This creativity is often guided by the beauty of the natural world. Ball argues that some scientists are guided by the sheer beauty of nature, by finding the unexpected in things we have seen so many times before.

On the screen, he put up a picture of what looked like the intricate component of a motor, which turned out to be the natural motor structure within bacteria driving its very survival. He mentioned the pigments within flower petals, so delicately tuned by evolution.

Bacteria motor 

An extraordinary bacteria motor (left). Image from paper on: Structural basis of assembly and torque transmission of the bacterial flagellar motor. Created by Zhejiang University researchers..

Simply put, the elegant solutions found by nature are inspiring. ‘It made me think about what Einstein said,’ he added. ‘The Theory of Relativity was so beautiful to him that he believed nature had to work this way.’

And some chemists are drawn by a different type of aesthetic: the beauty of the method. Just as a football fan might rhapsodise about the arc of a perfectly struck free-kick as it curves beyond the keeper’s reach, some chemists see something in the process. ‘For some chemists, there’s a beauty in the synthesis,’ Ball said; and other chemists, he added, will have their own aesthetic responses to an approach, be it elegant or otherwise.

Why shouldn’t the work of a chemist be driven, in part, by beauty? And why should the arbiters of the aesthetically pleasing be confided to the arts? For Philip Ball, the chemical world is one of artistry, dynamism, and beauty. For him, science provides a new lens, new tools for seeing, and new ways for looking at the world around us.

‘Science doesn’t de-enchant the world,’ he said. ‘On the contrary, it re-enchants it.’

Philip’s book, The Beauty of Chemistry, is published by MIT Press.

Agrifood

What makes chilli peppers so spicy and how do they help with pain relief? The SCI Horticulture Group explained all ahead of their appearance at BBC Gardeners’ World Live in Birmingham from 16-19 June.

This June, the SCI Horticulture Group will tell the public all about the hidden chemistry behind their favourite fruit and vegetable plants. One of the main plants they will feature at the National Exhibition Centre is the humble chilli pepper – and these famous fruit-berries conceal more secrets than you might think…


Where does the chilli originate?

The chilli pepper (Capsicum spp.) is a member of the Solanaceae, the plant family that includes edibles such as potatoes, tomatoes, aubergines, but also poisonous plants such as tobacco, mandrake, and deadly nightshade.


Who brought the chilli pepper to these shores?

The chilli was brought to Europe in the 15th century by Christopher Columbus and his crew. They became acquainted with it on their travels in South and Central America and, shortly thereafter, to India via the Portuguese spice trade.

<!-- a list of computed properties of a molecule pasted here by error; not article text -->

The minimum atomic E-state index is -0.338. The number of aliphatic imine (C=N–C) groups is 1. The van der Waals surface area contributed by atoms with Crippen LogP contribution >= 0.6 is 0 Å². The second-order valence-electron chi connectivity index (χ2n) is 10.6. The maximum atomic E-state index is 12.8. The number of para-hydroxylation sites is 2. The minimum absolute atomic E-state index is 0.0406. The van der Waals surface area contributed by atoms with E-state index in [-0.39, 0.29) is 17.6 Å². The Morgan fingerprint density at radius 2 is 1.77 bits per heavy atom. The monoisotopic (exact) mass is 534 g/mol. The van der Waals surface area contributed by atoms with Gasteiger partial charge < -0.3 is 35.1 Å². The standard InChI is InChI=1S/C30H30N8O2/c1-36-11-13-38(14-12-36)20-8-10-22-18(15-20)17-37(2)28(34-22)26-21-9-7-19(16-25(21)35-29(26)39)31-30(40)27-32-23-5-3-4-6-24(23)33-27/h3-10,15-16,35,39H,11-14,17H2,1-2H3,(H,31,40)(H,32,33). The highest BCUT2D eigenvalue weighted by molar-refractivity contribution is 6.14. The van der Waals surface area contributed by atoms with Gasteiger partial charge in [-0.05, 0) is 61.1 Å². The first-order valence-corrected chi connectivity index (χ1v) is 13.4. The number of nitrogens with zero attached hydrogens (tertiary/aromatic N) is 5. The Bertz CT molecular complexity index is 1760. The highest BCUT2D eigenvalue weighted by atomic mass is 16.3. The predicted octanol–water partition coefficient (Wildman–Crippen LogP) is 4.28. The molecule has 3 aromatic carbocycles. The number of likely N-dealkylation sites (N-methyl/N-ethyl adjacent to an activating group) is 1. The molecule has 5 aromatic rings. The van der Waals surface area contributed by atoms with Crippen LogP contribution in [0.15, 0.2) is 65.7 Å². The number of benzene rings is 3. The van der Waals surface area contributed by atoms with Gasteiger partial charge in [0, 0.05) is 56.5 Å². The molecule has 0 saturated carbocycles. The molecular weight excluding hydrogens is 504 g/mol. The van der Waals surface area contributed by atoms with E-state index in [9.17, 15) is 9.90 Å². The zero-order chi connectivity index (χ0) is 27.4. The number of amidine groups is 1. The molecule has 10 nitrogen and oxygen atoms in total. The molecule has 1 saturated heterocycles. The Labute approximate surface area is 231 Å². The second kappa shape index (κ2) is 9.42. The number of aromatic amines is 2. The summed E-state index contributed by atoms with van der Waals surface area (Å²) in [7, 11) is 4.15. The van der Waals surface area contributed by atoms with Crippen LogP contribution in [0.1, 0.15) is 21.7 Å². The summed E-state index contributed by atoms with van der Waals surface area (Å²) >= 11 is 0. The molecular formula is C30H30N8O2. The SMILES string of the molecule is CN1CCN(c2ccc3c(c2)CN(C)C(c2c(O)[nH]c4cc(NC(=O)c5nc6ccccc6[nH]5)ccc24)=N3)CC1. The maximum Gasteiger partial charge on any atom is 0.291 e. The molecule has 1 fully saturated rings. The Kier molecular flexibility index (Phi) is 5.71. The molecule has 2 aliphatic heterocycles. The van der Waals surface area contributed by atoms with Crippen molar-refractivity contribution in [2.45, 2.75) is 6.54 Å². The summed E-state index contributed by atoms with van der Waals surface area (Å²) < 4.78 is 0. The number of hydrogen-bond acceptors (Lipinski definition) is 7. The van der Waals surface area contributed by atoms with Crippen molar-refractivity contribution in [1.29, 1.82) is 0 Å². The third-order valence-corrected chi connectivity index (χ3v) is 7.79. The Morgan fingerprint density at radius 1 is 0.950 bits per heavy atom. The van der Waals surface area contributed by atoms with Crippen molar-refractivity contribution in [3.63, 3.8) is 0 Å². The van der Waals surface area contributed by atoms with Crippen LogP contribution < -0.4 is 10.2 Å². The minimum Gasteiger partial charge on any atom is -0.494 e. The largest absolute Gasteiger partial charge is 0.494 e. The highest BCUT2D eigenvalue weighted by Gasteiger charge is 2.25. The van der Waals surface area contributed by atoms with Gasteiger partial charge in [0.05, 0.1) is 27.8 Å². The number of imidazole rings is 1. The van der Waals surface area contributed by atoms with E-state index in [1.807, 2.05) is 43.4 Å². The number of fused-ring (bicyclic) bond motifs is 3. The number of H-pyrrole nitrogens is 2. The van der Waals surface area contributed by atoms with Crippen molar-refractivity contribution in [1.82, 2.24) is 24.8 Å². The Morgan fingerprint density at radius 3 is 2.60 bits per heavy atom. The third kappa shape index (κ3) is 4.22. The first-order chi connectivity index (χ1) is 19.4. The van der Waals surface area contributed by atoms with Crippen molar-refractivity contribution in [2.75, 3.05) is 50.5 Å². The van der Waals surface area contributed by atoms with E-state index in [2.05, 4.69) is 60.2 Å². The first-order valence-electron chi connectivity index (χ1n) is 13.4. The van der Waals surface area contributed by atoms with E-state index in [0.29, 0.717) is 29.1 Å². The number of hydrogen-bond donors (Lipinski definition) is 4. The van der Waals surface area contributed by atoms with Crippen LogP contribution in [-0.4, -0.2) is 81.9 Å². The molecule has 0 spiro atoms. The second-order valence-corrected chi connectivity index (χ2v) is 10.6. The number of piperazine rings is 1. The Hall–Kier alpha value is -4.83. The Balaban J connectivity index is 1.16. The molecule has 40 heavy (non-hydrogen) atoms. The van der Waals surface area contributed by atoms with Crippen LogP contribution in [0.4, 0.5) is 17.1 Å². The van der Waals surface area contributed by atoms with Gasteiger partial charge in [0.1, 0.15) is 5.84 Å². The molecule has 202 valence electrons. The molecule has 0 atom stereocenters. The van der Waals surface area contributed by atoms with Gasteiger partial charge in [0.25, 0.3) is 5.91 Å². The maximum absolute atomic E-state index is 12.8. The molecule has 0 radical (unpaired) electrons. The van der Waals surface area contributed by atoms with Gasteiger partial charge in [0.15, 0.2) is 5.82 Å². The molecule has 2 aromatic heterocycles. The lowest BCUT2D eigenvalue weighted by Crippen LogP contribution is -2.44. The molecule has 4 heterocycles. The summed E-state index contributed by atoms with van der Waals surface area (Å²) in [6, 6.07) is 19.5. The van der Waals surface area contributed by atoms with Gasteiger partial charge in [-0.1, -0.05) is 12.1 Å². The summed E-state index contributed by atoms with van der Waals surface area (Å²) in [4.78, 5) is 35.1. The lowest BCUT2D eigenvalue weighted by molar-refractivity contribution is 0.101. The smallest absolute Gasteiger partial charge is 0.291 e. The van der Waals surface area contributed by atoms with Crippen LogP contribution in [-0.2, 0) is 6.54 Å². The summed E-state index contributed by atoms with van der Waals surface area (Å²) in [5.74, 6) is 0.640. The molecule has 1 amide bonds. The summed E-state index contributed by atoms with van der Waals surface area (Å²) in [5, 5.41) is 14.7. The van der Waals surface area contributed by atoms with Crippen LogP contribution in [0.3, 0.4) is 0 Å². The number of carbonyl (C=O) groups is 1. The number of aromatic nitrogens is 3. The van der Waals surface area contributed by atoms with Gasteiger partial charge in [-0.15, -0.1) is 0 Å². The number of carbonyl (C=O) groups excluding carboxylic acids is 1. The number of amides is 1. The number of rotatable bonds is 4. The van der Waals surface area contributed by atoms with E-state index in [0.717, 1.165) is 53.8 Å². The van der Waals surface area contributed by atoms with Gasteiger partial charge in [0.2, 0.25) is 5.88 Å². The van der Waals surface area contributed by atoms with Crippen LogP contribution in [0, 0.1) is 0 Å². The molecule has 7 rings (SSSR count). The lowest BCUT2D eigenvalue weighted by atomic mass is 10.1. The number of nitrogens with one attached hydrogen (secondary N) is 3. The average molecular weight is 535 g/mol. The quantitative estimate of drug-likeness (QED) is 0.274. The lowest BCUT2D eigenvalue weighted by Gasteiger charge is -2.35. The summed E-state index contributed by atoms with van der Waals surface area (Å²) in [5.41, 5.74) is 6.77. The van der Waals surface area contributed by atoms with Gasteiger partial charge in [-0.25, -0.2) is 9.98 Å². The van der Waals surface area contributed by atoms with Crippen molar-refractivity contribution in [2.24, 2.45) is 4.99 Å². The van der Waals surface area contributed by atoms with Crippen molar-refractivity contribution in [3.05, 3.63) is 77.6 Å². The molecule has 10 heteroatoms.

How varied is the genus?

Of the 42 species in the capsicum genus, five have been domesticated for culinary use. Capsicum annuum includes many common varieties such as bell (sweet) peppers, cayenne and jalapenos. Capsicum frutescens includes tabasco. Capsicum chinense includes the hottest peppers such as Scotch bonnet. Capsicum pubescens includes the South American rocoto peppers, and capsicum baccatum includes the South American aji peppers.

From the five domesticated species, humans have bred more than 3,000 different cultivars with much variation in colour and taste. The chilli and bell peppers that we eat are the fruit – technically berries – that result from self-pollination of the flowers.

>> The SCI Horticulture Group brings together those working on the wonderful world of plants.


And we eat a lot of them?

Today, chilli peppers are a global commodity. In 2019, 38 million tonnes of green chilli peppers were produced worldwide, with China producing half of the total. Spain is the largest commercial grower of chillies in Europe.

Capsaicin molecule

Capsaicin helps give chilli peppers their heat

What makes chillies hot?

Capsaicin is the main substance in chilli peppers that provides the spicy heat. It binds to receptors that detect and regulate heat (as well as being involved in the transmission and modulation of pain), hence the burning sensation that it causes in the mouth.

In humans, these receptors are present in the gut as well as the mouth (in fact, throughout the peripheral and central nervous systems) – hence the after-effects of eating too much chilli. Capsaicin, however, is not equally distributed in all parts of pepper fruit. Its concentration is higher in the area surrounding the seeds.

>> Get tickets for Gardeners’ World Live 2022 and pop by our stand to say hello!


How do you measure chilli heat?

The Scoville Heat Unit Scale is used to classify the strength of chilli peppers. Scoville heat units (SHU) were named after American pharmacist Wilbur Scoville who devised a method for rating chilli heat in 1912.

SCIblog - 31 May 2022 - Chilli Chemistry - image of Dragon's Breath Chillies

The ludicrously hot Dragon’s Breath chilli

This method relied on a panel of tasters who diluted chilli extract with increasing amounts of sugar syrup until the heat became undetectable. The greater the dilution to render the sample’s heat undetectable, the higher the SHU rating. Pure capsaicin measures 16,000,000 SHU.

The capsaicin content of chilli peppers varies wildly, as is reflected in the SHUs of the peppers below:

  1. Bell (Sweet peppers) = 0 SHU
  2. Jalapeno = 5,000 SHU
  3. Scotch Bonnet = 100,000 SHU
  4. Naga Jolokia = 1,040,000 SHU
  5. Carolina Reaper = 1,641,183 SHU
  6. Dragon’s Breath = 2,480,000 SHU

Dispersal vs. protection – why do chillies contain capsaicin?

The seeds of chillies are dispersed in the wild by birds who do not have the same receptors as mammals and, therefore, are unaffected by capsaicin. Perhaps chillies have evolved to prevent mammals from dispersing their seeds?